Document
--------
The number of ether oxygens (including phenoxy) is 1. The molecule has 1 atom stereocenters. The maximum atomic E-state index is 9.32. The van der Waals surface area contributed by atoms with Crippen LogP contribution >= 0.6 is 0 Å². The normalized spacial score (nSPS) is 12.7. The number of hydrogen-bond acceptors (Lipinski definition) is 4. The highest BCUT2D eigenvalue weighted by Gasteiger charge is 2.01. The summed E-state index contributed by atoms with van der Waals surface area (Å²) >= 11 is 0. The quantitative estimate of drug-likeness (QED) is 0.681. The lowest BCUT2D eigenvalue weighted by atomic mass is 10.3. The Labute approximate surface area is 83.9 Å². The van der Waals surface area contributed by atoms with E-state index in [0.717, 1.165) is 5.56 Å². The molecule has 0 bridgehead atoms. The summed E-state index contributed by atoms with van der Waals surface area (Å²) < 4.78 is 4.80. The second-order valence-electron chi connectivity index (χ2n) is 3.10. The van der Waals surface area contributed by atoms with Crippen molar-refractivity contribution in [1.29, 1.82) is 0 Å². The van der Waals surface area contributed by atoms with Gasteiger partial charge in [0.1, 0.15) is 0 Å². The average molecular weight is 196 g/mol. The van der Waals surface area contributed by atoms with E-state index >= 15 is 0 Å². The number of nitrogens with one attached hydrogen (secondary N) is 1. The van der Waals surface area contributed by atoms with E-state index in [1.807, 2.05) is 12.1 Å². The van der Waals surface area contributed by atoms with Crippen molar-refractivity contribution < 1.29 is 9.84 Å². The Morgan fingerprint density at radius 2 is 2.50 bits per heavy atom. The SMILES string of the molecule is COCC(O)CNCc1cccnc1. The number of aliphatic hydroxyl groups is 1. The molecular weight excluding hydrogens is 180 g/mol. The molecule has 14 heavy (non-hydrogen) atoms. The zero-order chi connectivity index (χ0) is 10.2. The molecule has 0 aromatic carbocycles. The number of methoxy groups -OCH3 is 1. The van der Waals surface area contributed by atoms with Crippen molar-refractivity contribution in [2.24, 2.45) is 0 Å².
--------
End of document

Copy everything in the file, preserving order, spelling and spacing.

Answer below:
The number of ether oxygens (including phenoxy) is 1. The molecule has 1 atom stereocenters. The maximum atomic E-state index is 9.32. The van der Waals surface area contributed by atoms with Crippen LogP contribution >= 0.6 is 0 Å². The normalized spacial score (nSPS) is 12.7. The number of hydrogen-bond acceptors (Lipinski definition) is 4. The highest BCUT2D eigenvalue weighted by Gasteiger charge is 2.01. The summed E-state index contributed by atoms with van der Waals surface area (Å²) >= 11 is 0. The quantitative estimate of drug-likeness (QED) is 0.681. The lowest BCUT2D eigenvalue weighted by atomic mass is 10.3. The Labute approximate surface area is 83.9 Å². The van der Waals surface area contributed by atoms with E-state index in [0.717, 1.165) is 5.56 Å². The molecule has 0 bridgehead atoms. The summed E-state index contributed by atoms with van der Waals surface area (Å²) < 4.78 is 4.80. The second-order valence-electron chi connectivity index (χ2n) is 3.10. The van der Waals surface area contributed by atoms with Crippen molar-refractivity contribution in [1.29, 1.82) is 0 Å². The van der Waals surface area contributed by atoms with Gasteiger partial charge in [0.1, 0.15) is 0 Å². The average molecular weight is 196 g/mol. The van der Waals surface area contributed by atoms with E-state index >= 15 is 0 Å². The number of nitrogens with one attached hydrogen (secondary N) is 1. The van der Waals surface area contributed by atoms with E-state index in [1.807, 2.05) is 12.1 Å². The van der Waals surface area contributed by atoms with Crippen molar-refractivity contribution < 1.29 is 9.84 Å². The Morgan fingerprint density at radius 2 is 2.50 bits per heavy atom. The SMILES string of the molecule is COCC(O)CNCc1cccnc1. The number of aliphatic hydroxyl groups is 1. The molecular weight excluding hydrogens is 180 g/mol. The molecule has 14 heavy (non-hydrogen) atoms. The zero-order chi connectivity index (χ0) is 10.2. The molecule has 0 aromatic carbocycles. The number of methoxy groups -OCH3 is 1. The van der Waals surface area contributed by atoms with Crippen molar-refractivity contribution in [2.24, 2.45) is 0 Å².